Stories about Freedom of Speech from December, 2009
The year 2009 is ending and its time to retrospect how the year has been for the South Asian region. In a two-part review we will look back at some of the major events which took place this year in the South Asian countries seen through the eyes of the citizen journalists.
As Global Voices celebrates its fifth anniversary, the occasion has given us all an opportunity to reflect on why we do what we do and how our work makes a difference. As my colleague Jillian York so succinctly put it, “We spread stories. We spread words.” We manage to do...
Arefe reports that the mother of the leader of the leader of Ethiopia’s biggest opposition party and political activist, Birtukan Mideksa has sent a letter sent to Prime Minster Meles Zenawi asking for her daughter’s release.
If the Armenian and Georgian blogospheres attracted most interest during 2008 after one disputed presidential election in the former and an albeit short war with Russia in the latter, Azerbaijan was the undoubted focus in 2009. In particular, youth activists quickly embraced both new and social media to spread their message online.
Flying Carpets and Broken Pipelines comments on new charges made against imprisoned journalist Eynulla Fatullayev, 2009 recipient of the Committee to Protect Journalists (CPJ) International Press Freedom award. The blog says that some things don't change, but nonetheless encourages its readers to speak out in 2010.
Prita Mulyasari, a housewife who was charged with defamation by a hospital for an email complaint against a bad health service, was found not guilty by the Indonesian High Court. Bloggers and twitterers are happy with the ruling.
Following the blocking of veteran Internet essayist He Caitou's (@hecaitou) two longstanding blogs hecaitou.net and caobian.info on December 25, renowned columnist Lian Yue (@lianyue) had yet another one of his blogs, lianyue.net, blocked on the 29th; late on the evening of December 30, Peking University new media associate professor Hu...
Tunisian bloggers organised a White Note Campaign to protest against online censorship on their blogs. One blogger decides to swim against the tide with a Black Note in protest.
Russian popular blogging platform Livejournal has suspended an account of a historian Yuri Felshtinsky [ENG] after he had published a link to a Russian translation of his book “The Age of Assassins: The Rise and Rise of Vladimir Putin” [ENG].
Foreign Notes writes about the upcoming presidential election in Ukraine and the impact that its outcome may have on the freedom of speech: “It must be dispiriting for journalists to know how little impact is made by their revelations of Ukraine's leaders’ systematic abuse of power, and a worry to...
Belarus Digest writes about the alleged plans of the government to introduce “additional measures to regulate Internet in Belarus.”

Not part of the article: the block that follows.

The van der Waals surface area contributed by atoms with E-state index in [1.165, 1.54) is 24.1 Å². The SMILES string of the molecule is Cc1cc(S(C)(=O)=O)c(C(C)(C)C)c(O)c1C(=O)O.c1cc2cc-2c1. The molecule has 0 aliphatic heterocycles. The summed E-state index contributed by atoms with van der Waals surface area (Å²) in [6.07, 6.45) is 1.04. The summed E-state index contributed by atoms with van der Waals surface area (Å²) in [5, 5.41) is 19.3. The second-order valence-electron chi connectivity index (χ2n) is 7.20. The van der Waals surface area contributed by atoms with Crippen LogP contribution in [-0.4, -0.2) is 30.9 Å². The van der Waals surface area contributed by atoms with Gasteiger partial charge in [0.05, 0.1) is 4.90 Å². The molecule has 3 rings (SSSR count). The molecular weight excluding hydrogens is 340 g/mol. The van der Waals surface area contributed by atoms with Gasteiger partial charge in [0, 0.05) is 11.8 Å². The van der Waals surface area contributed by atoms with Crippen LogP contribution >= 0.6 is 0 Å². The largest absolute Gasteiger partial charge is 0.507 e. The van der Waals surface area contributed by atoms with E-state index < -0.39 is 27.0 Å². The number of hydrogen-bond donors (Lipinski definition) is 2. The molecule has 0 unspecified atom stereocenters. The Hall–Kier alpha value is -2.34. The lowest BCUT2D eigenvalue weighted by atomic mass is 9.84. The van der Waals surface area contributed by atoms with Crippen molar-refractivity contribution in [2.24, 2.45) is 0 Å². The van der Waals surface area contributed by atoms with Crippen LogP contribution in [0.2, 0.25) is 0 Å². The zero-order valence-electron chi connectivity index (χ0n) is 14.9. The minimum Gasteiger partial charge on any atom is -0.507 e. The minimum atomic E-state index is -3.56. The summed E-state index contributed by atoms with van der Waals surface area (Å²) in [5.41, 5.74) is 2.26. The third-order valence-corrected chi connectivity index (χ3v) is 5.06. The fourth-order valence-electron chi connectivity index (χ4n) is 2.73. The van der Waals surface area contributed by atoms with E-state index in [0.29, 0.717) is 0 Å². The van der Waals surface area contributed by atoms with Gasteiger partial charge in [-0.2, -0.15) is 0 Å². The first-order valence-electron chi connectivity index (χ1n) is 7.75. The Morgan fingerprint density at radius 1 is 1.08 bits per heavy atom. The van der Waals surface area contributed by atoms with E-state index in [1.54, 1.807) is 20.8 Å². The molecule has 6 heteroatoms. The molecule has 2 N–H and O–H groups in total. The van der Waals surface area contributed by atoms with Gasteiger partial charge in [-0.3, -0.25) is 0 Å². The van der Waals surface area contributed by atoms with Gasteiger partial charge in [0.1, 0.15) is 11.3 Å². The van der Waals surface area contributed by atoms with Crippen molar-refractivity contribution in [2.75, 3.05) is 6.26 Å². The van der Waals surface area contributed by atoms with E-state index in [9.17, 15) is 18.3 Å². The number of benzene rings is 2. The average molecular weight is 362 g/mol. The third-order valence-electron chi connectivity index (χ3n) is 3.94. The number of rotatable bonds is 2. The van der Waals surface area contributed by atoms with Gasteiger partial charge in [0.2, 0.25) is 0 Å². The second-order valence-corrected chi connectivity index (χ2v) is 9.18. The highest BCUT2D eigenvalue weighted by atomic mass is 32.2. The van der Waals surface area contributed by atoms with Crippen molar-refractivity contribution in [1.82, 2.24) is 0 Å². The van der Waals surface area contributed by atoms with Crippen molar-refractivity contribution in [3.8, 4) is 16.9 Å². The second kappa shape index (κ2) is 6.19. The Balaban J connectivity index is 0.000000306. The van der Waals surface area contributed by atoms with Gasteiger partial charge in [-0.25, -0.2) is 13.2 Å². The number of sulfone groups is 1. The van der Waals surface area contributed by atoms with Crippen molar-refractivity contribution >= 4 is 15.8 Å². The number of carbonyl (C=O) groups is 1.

Many Chinese public intellectuals take flack for keeping quiet on major social issues. Beijing Film Academy professor Cui Weiping has sought to change that by tweeting her peers' views on the recent sentencing of China's most prominent democrat.
Trinidadian bloggers comment on the country's record murder rate – Jumbie's Watch: “The message is clear. We’re screwed.” B.C. Pires: “Not even when Mr Manning and Mr Panday achieve Trinidad's most vulgar historic event – the creation of an executive presidency by back-room trickery – will Trinidadians put their feet...
Cuban diaspora blogger Uncommon Sense reports on “the arrests over the past several days of numerous activists attempting…to show their support for political prisoner Orlando Zapata Tamayo, who has been on a hunger strike…to demand that his human rights be respected.”
Twitter has been accused of attempting to silence tributes to Gaza one-year after an Israeli onslaught devastated the Palestinian enclave. Pro-Palestinian and human rights activists used the influential Twitter to express support for the besieged territory. Tweets using the hashtag #Gaza flooded in on December 27th, peaking at number 3 on Twitter's top ten Trending Topics list.
Indian Minister of State for External Affairs Shashi Tharoor was caught up in another controversy as he tweeted to his approx. 542,000 Twitter followers a personal opinion on the recent change in Indian visa rules. Smoke Signals has the details.
Nominations open today (December 29) for the Breaking Borders Award, a new prize created by Global Voices and Google to honor outstanding web projects initiated by individuals or groups that demonstrate courage, energy and resourcefulness in using the Internet to promote freedom of expression.
Barbadian bloggers note with interest the launch of a new non-partisan political blog.
Twenty-four hours later and #CN4Iran remains in heavy constant use by Chinese Twitter users speaking out in support of protests now underway across Iran. The #CN4Iran hashtag has since been joined by a @CN4Iran Twitter account and a central blog. Related is this post with a similar story from 2007.
Iranian protesters poured into Tehran and several major cities in defiance of the Iranian government on Sunday, as large crowds gathered for Ashura, a major religious observance.
Viet Tan publishes an article which provides a background to the problems encountered by Facebook users in Vietnam.